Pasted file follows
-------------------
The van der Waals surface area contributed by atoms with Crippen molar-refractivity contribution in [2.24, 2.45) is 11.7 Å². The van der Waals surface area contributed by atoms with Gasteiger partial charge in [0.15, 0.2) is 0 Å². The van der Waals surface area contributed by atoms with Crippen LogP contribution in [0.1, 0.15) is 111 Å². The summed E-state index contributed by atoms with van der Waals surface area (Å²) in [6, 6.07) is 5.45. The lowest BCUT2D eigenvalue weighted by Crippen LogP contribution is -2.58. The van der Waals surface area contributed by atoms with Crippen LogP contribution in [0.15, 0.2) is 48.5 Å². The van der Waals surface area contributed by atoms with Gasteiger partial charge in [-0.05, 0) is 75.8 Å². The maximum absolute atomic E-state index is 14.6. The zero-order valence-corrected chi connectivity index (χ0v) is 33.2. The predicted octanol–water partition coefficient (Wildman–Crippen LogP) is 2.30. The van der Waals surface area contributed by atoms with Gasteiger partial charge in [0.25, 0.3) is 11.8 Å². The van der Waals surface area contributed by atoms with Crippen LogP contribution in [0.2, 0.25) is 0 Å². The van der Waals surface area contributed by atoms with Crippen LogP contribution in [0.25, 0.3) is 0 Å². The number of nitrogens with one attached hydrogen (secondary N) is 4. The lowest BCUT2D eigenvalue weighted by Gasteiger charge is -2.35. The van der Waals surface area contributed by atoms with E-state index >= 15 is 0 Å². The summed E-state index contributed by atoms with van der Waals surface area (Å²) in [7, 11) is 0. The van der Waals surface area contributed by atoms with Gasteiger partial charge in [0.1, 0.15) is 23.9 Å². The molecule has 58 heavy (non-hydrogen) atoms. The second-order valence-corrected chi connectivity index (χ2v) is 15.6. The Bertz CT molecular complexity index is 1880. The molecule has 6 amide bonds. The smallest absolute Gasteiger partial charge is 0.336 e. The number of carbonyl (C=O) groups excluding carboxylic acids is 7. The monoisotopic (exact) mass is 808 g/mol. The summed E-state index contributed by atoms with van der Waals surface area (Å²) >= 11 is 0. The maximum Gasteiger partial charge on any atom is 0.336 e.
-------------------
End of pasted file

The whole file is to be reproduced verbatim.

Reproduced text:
The van der Waals surface area contributed by atoms with Crippen molar-refractivity contribution in [2.24, 2.45) is 11.7 Å². The van der Waals surface area contributed by atoms with Gasteiger partial charge in [0.15, 0.2) is 0 Å². The van der Waals surface area contributed by atoms with Crippen LogP contribution in [0.1, 0.15) is 111 Å². The summed E-state index contributed by atoms with van der Waals surface area (Å²) in [6, 6.07) is 5.45. The lowest BCUT2D eigenvalue weighted by Crippen LogP contribution is -2.58. The van der Waals surface area contributed by atoms with Crippen LogP contribution in [0.15, 0.2) is 48.5 Å². The van der Waals surface area contributed by atoms with Gasteiger partial charge in [-0.05, 0) is 75.8 Å². The maximum absolute atomic E-state index is 14.6. The zero-order valence-corrected chi connectivity index (χ0v) is 33.2. The predicted octanol–water partition coefficient (Wildman–Crippen LogP) is 2.30. The van der Waals surface area contributed by atoms with Gasteiger partial charge in [0.25, 0.3) is 11.8 Å². The van der Waals surface area contributed by atoms with Crippen LogP contribution in [0.2, 0.25) is 0 Å². The van der Waals surface area contributed by atoms with Crippen LogP contribution in [0.25, 0.3) is 0 Å². The number of nitrogens with one attached hydrogen (secondary N) is 4. The lowest BCUT2D eigenvalue weighted by Gasteiger charge is -2.35. The van der Waals surface area contributed by atoms with E-state index >= 15 is 0 Å². The summed E-state index contributed by atoms with van der Waals surface area (Å²) in [7, 11) is 0. The van der Waals surface area contributed by atoms with Gasteiger partial charge in [0.1, 0.15) is 23.9 Å². The molecule has 58 heavy (non-hydrogen) atoms. The second-order valence-corrected chi connectivity index (χ2v) is 15.6. The Bertz CT molecular complexity index is 1880. The molecule has 6 amide bonds. The smallest absolute Gasteiger partial charge is 0.336 e. The number of carbonyl (C=O) groups excluding carboxylic acids is 7. The monoisotopic (exact) mass is 808 g/mol. The summed E-state index contributed by atoms with van der Waals surface area (Å²) >= 11 is 0. The maximum Gasteiger partial charge on any atom is 0.336 e.